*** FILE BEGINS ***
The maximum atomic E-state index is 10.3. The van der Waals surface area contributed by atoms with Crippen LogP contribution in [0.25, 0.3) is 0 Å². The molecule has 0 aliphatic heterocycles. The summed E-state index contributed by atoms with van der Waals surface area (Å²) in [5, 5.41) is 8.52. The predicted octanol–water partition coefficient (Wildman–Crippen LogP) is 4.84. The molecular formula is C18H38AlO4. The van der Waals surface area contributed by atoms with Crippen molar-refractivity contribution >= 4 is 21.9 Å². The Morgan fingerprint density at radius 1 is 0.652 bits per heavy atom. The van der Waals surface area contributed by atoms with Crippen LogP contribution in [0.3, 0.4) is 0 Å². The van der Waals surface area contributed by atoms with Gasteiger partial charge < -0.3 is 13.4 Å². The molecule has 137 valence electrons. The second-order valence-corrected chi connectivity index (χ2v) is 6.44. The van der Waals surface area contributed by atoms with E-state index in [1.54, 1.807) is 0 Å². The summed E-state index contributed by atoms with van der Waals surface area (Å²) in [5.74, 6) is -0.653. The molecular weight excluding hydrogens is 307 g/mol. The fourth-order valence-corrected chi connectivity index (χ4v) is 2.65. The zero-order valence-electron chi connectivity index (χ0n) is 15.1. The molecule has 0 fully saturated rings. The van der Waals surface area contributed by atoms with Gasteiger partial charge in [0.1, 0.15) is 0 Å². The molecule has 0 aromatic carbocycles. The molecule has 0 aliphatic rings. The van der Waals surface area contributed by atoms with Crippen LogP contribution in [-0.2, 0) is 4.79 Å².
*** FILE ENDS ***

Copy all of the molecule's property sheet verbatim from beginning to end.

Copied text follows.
The maximum atomic E-state index is 10.3. The van der Waals surface area contributed by atoms with Crippen LogP contribution in [0.25, 0.3) is 0 Å². The molecule has 0 aliphatic heterocycles. The summed E-state index contributed by atoms with van der Waals surface area (Å²) in [5, 5.41) is 8.52. The predicted octanol–water partition coefficient (Wildman–Crippen LogP) is 4.84. The molecular formula is C18H38AlO4. The van der Waals surface area contributed by atoms with Crippen molar-refractivity contribution >= 4 is 21.9 Å². The Morgan fingerprint density at radius 1 is 0.652 bits per heavy atom. The van der Waals surface area contributed by atoms with Crippen LogP contribution in [0.3, 0.4) is 0 Å². The van der Waals surface area contributed by atoms with Gasteiger partial charge < -0.3 is 13.4 Å². The molecule has 137 valence electrons. The second-order valence-corrected chi connectivity index (χ2v) is 6.44. The van der Waals surface area contributed by atoms with E-state index in [1.54, 1.807) is 0 Å². The summed E-state index contributed by atoms with van der Waals surface area (Å²) in [5.74, 6) is -0.653. The molecular weight excluding hydrogens is 307 g/mol. The fourth-order valence-corrected chi connectivity index (χ4v) is 2.65. The zero-order valence-electron chi connectivity index (χ0n) is 15.1. The molecule has 0 fully saturated rings. The van der Waals surface area contributed by atoms with Gasteiger partial charge in [0.1, 0.15) is 0 Å². The molecule has 0 aromatic carbocycles. The molecule has 0 aliphatic rings. The van der Waals surface area contributed by atoms with Crippen LogP contribution in [-0.2, 0) is 4.79 Å².